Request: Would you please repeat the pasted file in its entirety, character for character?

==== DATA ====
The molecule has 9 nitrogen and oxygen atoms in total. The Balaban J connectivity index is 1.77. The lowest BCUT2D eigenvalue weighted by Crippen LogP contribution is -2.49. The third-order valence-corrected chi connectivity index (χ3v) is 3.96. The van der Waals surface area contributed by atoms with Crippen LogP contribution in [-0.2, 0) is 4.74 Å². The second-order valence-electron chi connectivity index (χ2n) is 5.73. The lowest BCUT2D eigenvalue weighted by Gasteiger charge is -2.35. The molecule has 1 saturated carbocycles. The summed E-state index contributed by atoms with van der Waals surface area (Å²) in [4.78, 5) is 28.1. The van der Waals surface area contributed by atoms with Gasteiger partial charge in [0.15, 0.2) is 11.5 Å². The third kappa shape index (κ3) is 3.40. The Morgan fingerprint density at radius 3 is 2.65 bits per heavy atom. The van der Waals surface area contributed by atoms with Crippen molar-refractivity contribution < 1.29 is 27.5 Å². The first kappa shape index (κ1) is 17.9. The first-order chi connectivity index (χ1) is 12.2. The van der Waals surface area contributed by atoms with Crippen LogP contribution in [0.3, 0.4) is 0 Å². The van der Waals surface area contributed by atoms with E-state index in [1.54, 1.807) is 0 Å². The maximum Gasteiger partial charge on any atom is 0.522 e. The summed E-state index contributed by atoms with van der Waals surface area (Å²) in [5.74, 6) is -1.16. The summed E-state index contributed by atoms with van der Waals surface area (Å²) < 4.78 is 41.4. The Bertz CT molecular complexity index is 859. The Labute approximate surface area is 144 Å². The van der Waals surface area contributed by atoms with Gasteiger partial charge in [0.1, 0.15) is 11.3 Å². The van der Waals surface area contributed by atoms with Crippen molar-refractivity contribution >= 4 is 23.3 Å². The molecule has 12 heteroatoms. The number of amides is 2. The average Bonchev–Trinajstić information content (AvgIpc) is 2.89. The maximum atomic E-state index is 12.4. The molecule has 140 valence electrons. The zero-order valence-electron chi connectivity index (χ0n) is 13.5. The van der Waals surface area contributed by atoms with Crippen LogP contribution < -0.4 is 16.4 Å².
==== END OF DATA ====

The molecule has 9 nitrogen and oxygen atoms in total. The Balaban J connectivity index is 1.77. The lowest BCUT2D eigenvalue weighted by Crippen LogP contribution is -2.49. The third-order valence-corrected chi connectivity index (χ3v) is 3.96. The van der Waals surface area contributed by atoms with Crippen LogP contribution in [-0.2, 0) is 4.74 Å². The second-order valence-electron chi connectivity index (χ2n) is 5.73. The lowest BCUT2D eigenvalue weighted by Gasteiger charge is -2.35. The molecule has 1 saturated carbocycles. The summed E-state index contributed by atoms with van der Waals surface area (Å²) in [4.78, 5) is 28.1. The van der Waals surface area contributed by atoms with Gasteiger partial charge in [0.15, 0.2) is 11.5 Å². The third kappa shape index (κ3) is 3.40. The Morgan fingerprint density at radius 3 is 2.65 bits per heavy atom. The van der Waals surface area contributed by atoms with Crippen molar-refractivity contribution < 1.29 is 27.5 Å². The first kappa shape index (κ1) is 17.9. The first-order chi connectivity index (χ1) is 12.2. The van der Waals surface area contributed by atoms with Crippen LogP contribution in [0.3, 0.4) is 0 Å². The van der Waals surface area contributed by atoms with E-state index in [1.54, 1.807) is 0 Å². The maximum Gasteiger partial charge on any atom is 0.522 e. The summed E-state index contributed by atoms with van der Waals surface area (Å²) in [5.74, 6) is -1.16. The summed E-state index contributed by atoms with van der Waals surface area (Å²) < 4.78 is 41.4. The Bertz CT molecular complexity index is 859. The Labute approximate surface area is 144 Å². The van der Waals surface area contributed by atoms with Gasteiger partial charge in [0.1, 0.15) is 11.3 Å². The van der Waals surface area contributed by atoms with Crippen molar-refractivity contribution >= 4 is 23.3 Å². The molecule has 12 heteroatoms. The number of amides is 2. The average Bonchev–Trinajstić information content (AvgIpc) is 2.89. The maximum atomic E-state index is 12.4. The molecule has 140 valence electrons. The zero-order valence-electron chi connectivity index (χ0n) is 13.5. The van der Waals surface area contributed by atoms with Crippen LogP contribution < -0.4 is 16.4 Å².